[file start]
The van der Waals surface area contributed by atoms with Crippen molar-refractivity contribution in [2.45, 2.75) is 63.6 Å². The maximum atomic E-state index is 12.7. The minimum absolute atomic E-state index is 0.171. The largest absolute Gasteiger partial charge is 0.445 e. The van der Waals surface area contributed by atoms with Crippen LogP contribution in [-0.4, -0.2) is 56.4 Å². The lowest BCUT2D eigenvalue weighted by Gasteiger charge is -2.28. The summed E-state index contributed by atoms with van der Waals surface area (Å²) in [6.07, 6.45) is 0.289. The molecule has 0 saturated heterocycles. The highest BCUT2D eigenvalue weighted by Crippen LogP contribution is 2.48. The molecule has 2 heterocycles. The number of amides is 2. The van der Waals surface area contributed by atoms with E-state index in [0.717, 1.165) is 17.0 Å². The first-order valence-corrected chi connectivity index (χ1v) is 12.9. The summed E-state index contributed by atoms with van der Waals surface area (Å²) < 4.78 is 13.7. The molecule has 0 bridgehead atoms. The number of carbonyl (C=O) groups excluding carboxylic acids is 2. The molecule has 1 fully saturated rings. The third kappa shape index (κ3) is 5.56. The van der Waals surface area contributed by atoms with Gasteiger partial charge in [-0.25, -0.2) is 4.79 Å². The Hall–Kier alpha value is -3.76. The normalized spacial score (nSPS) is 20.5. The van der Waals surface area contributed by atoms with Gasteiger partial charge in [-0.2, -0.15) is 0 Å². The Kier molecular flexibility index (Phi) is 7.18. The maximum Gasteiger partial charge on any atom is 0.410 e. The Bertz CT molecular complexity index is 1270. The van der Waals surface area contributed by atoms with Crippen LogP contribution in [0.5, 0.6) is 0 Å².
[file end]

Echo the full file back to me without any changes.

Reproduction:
The van der Waals surface area contributed by atoms with Crippen molar-refractivity contribution in [2.45, 2.75) is 63.6 Å². The maximum atomic E-state index is 12.7. The minimum absolute atomic E-state index is 0.171. The largest absolute Gasteiger partial charge is 0.445 e. The van der Waals surface area contributed by atoms with Crippen LogP contribution in [-0.4, -0.2) is 56.4 Å². The lowest BCUT2D eigenvalue weighted by Gasteiger charge is -2.28. The summed E-state index contributed by atoms with van der Waals surface area (Å²) in [6.07, 6.45) is 0.289. The molecule has 0 saturated heterocycles. The highest BCUT2D eigenvalue weighted by Crippen LogP contribution is 2.48. The molecule has 2 heterocycles. The number of amides is 2. The van der Waals surface area contributed by atoms with E-state index in [0.717, 1.165) is 17.0 Å². The first-order valence-corrected chi connectivity index (χ1v) is 12.9. The summed E-state index contributed by atoms with van der Waals surface area (Å²) < 4.78 is 13.7. The molecule has 0 bridgehead atoms. The number of carbonyl (C=O) groups excluding carboxylic acids is 2. The molecule has 1 fully saturated rings. The third kappa shape index (κ3) is 5.56. The van der Waals surface area contributed by atoms with Gasteiger partial charge in [-0.25, -0.2) is 4.79 Å². The Hall–Kier alpha value is -3.76. The normalized spacial score (nSPS) is 20.5. The van der Waals surface area contributed by atoms with Gasteiger partial charge in [-0.2, -0.15) is 0 Å². The Kier molecular flexibility index (Phi) is 7.18. The maximum Gasteiger partial charge on any atom is 0.410 e. The Bertz CT molecular complexity index is 1270. The van der Waals surface area contributed by atoms with Crippen LogP contribution in [0.5, 0.6) is 0 Å².